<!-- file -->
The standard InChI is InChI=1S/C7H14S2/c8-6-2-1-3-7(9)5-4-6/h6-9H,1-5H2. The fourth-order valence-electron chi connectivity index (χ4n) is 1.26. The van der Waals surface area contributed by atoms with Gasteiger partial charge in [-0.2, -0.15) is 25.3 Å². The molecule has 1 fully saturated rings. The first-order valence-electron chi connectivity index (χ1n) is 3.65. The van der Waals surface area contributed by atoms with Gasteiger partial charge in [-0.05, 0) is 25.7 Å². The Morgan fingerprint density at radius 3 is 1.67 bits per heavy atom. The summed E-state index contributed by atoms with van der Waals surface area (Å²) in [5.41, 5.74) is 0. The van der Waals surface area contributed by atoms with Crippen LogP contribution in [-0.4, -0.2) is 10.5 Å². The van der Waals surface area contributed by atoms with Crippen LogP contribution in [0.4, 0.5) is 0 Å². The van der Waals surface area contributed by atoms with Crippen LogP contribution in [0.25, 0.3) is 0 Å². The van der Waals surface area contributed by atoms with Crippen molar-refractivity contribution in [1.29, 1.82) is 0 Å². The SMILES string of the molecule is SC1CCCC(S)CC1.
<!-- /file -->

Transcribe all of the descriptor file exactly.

The standard InChI is InChI=1S/C7H14S2/c8-6-2-1-3-7(9)5-4-6/h6-9H,1-5H2. The fourth-order valence-electron chi connectivity index (χ4n) is 1.26. The van der Waals surface area contributed by atoms with Gasteiger partial charge in [-0.2, -0.15) is 25.3 Å². The molecule has 1 fully saturated rings. The first-order valence-electron chi connectivity index (χ1n) is 3.65. The van der Waals surface area contributed by atoms with Gasteiger partial charge in [-0.05, 0) is 25.7 Å². The Morgan fingerprint density at radius 3 is 1.67 bits per heavy atom. The summed E-state index contributed by atoms with van der Waals surface area (Å²) in [5.41, 5.74) is 0. The van der Waals surface area contributed by atoms with Crippen LogP contribution in [-0.4, -0.2) is 10.5 Å². The van der Waals surface area contributed by atoms with Crippen LogP contribution in [0.4, 0.5) is 0 Å². The van der Waals surface area contributed by atoms with Crippen LogP contribution in [0.25, 0.3) is 0 Å². The van der Waals surface area contributed by atoms with Crippen molar-refractivity contribution in [1.29, 1.82) is 0 Å². The SMILES string of the molecule is SC1CCCC(S)CC1.